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Source: Crawfordsville Daily Journal 21 Jan 1909 p 4

Note: One source has Isaac Eaton Gauss Naylor but I'm in belief that it is Gano (KZ)

DR. I.E.G. NAYLOR HAS PASSED AWAY One of the Oldest Physicians in the State Dies from Effects of a Fall. PRACTICED AT DARLINGTON OVER A HALF CENTURY Came Here With Parents When a Boy and Attended Wabash College Taught School and Was a Printer. Dr. I.E.G. Naylor, one of the best known and most highly respected citizens of this city, and one of the oldest physicians in the state, died shortly after midnight this morning at the home of his daughter, Mrs. John Howard, on Seminary street. He had reached a ripe old age, being in his ninetieth year. His death was due to the infirmities of old age superinduced by a hard fall a week ago. Dr. Naylor was quite feeble and while attempting to go from a couch to a Morris chair he fell to the floor, injuring his hip, either breaking it or tearing the ligaments loose. At any rate, his vitality was such that he was ill able to withstand the shock and the injury brought on partial paralysis. Since Sunday the venerable doctor has been unconscious and his death ahs been expected at any time. Two weeks ago he returned from Lebanon, where he had visited Mrs. C. B. Adair and Mrs. T. E. Booher, two of his daughters. Since the death of his wife four years ago last July he has been living with these daughters and Mrs. John Howard of this city. Dr. Naylor came to this city three=quarters of a century ago, and spent practically his entire life in this County for the greater part, over fifty years, of it in the active practice of medicine at Darlington. In his prime he was a man of strong will and was possessed of a fertile mind, backed up by great energy. He had a wonderful memory and until he lost his hearing a few years ago could tell most interestingly of his life in the pioneer days and of the early history of the County. It was about twelve years ago that he gave up the practice of medicine at Darlington and came here, and has not since attempted to follow his profession. The funeral party will leave here Saturday morning and take the body via the northbound Vandalia passenger to Darlington, where the funeral services will take place at the Darlington Methodist Church at ten. Rev. M. H. Appleby, pastor of the Methodist Church at Lebanon, will have charge, assisted by Rev. C. B. Stanforth, pastor of the Darlington Methodist Church at Darlington. The interment will take place at a Darlington Cemetery where he will be laid to rest by the side of his wife. Dr. Naylor was a son of Charles B. and Lydia Gano Naylor. They were natives of Frankfort, Ky., and emigrated to Charleston, Clark County Indiana, where Dr. Naylor was born in October 19, 1819. When seven years old his parents removed to Salem, Ind. While there he served an apprenticeship as printer with Ebenezer Patrick. In 1832 they moved to Danville, Ind., and after a year's residence there came to Crawfordsville. He was employed in the Record office, at that time edited by I. T. Wade. He attended Wabash College, when it was located west of town on the creek. About 1839 he commenced the study of medicine. He read medicine with Dr. Bartholomew, Dr. Canby, Drs. Morgan and Snook, all of this city. In 1841 he went to Darlington where he taught the second school ever taught there. In 1843 he went back to his native town, editing the Clark County Mirror and began the practice of medicine. Leaving Charleston again, he located in Camden, Ind., and practised [sic] professionally a short time. He then came back to this County and located at Darlington again, where he formed a partnership with Dr. A. W. Armstrong, remaining there for more than half century, practicing his profession until his hearing caused him to retire. During the war he was active in raising recruits for the army and served as assistant surgeon in Col. Rice's regiment, which was raised at Lafayette to operate against Morgan. In politics he was an ardent Republican. He was married in 1845 to Calista W. Huffman, who that year came with her parents from northern Ohio. She died four years ago. Of the ten children born to this union five daughters survive. They are Mrs. Ida Rhorer of Richmond, Ind., Mrs. C. B. Adair and Mrs. T. E. Booher, of Lebanon, and Mrs. John Howard and Miss Hattie Naylor of this city. The late J. E. Naylor, who died in Marion a year ago, was his son. Two children died in infancy. Charles Naylor died during the civil war and George Naylor died at Terre Haute several years ago.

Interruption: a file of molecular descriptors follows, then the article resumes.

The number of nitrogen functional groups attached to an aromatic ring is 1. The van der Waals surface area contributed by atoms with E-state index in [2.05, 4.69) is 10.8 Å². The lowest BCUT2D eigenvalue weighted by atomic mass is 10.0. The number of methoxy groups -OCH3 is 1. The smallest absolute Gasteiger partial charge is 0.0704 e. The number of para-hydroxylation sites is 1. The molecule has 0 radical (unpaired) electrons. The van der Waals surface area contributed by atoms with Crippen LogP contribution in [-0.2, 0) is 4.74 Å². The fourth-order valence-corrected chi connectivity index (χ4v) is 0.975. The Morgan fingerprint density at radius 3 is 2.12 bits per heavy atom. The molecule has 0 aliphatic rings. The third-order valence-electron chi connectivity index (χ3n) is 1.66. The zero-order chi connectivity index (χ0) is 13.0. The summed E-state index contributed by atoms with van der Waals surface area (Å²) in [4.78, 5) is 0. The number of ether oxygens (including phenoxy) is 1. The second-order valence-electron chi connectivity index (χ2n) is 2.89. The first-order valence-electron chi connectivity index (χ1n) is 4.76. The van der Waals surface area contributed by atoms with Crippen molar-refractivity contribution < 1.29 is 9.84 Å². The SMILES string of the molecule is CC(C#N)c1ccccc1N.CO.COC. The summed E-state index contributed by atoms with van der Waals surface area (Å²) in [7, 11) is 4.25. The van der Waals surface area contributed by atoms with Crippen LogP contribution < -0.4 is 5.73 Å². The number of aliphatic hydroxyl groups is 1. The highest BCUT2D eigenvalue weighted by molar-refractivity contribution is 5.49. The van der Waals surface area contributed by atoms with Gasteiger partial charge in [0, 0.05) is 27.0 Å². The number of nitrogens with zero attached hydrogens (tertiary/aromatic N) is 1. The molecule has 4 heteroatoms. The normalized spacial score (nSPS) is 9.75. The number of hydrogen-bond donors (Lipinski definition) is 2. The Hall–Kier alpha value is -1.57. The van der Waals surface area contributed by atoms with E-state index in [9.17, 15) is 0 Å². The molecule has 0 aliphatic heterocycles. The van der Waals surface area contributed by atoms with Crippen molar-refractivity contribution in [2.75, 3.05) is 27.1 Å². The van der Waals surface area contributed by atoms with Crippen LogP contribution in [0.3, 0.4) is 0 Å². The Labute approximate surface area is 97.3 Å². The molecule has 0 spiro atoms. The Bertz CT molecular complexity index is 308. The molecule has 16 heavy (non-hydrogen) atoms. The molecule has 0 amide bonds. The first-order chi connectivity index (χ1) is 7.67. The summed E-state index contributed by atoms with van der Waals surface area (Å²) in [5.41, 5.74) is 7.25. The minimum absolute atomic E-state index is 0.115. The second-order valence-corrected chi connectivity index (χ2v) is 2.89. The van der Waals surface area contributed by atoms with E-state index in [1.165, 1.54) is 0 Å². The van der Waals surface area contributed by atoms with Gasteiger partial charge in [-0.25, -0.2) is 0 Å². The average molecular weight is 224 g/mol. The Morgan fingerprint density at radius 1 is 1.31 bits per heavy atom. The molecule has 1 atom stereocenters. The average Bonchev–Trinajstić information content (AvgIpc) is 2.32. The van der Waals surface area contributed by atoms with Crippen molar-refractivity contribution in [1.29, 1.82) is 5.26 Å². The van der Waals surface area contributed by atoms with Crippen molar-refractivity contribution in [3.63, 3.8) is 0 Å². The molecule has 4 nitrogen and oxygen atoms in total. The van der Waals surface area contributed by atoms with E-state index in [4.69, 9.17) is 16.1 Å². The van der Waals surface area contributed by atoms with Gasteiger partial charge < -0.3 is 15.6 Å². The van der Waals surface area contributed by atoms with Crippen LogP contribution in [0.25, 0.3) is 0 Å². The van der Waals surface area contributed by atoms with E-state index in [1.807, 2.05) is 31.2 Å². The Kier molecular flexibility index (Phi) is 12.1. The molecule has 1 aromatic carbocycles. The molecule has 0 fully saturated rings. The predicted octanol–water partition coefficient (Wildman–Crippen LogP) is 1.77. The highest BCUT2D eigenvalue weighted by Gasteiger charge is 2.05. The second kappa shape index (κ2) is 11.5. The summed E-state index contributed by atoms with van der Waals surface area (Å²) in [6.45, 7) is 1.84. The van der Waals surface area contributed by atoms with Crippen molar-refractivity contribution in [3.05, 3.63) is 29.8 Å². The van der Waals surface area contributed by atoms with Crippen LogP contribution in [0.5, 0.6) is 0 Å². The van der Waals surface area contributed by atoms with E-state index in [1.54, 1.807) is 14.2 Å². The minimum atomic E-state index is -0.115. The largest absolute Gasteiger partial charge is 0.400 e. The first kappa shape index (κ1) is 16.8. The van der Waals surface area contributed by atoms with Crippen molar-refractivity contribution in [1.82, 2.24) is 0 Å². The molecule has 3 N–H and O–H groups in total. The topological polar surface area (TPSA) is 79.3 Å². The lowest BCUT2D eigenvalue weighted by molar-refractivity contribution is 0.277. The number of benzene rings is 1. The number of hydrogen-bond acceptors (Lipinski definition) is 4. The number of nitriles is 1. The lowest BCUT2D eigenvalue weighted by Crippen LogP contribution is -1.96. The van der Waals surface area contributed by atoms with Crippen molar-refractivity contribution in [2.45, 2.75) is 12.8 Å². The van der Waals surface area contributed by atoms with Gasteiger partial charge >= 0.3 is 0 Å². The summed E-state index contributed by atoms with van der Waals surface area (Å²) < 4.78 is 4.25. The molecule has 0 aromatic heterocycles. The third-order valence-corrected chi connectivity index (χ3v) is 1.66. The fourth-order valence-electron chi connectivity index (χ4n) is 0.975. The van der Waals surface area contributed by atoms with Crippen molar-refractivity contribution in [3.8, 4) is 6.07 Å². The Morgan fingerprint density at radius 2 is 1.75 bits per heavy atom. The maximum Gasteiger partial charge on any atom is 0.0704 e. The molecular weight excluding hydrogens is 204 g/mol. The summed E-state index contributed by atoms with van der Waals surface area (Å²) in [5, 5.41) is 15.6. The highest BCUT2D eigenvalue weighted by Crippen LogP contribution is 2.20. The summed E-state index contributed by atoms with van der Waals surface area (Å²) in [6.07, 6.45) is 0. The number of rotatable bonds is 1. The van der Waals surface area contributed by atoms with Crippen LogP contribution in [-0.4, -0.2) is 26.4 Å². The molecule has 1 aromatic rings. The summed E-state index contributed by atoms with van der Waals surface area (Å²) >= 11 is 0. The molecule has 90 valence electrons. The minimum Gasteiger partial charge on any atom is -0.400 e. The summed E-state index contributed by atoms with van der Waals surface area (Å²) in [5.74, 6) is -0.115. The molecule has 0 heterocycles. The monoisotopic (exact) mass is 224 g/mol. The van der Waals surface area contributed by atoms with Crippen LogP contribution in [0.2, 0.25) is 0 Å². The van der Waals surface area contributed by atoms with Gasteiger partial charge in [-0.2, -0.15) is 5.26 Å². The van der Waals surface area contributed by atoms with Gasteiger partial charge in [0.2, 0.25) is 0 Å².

Transcribed by: Tracy Jones 3-10-2002

Page redesigned: 29 October 2010

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Data contained within this website may only be used with permission of the copyright holder(s), for non-commercial research and educational activities, and for personal genealogical information. © 2014 by Karen Zach, and licensed to the Indiana GenWeb (INGenWeb) Project and the USGenWeb Project. May be used in personal research with a citation.

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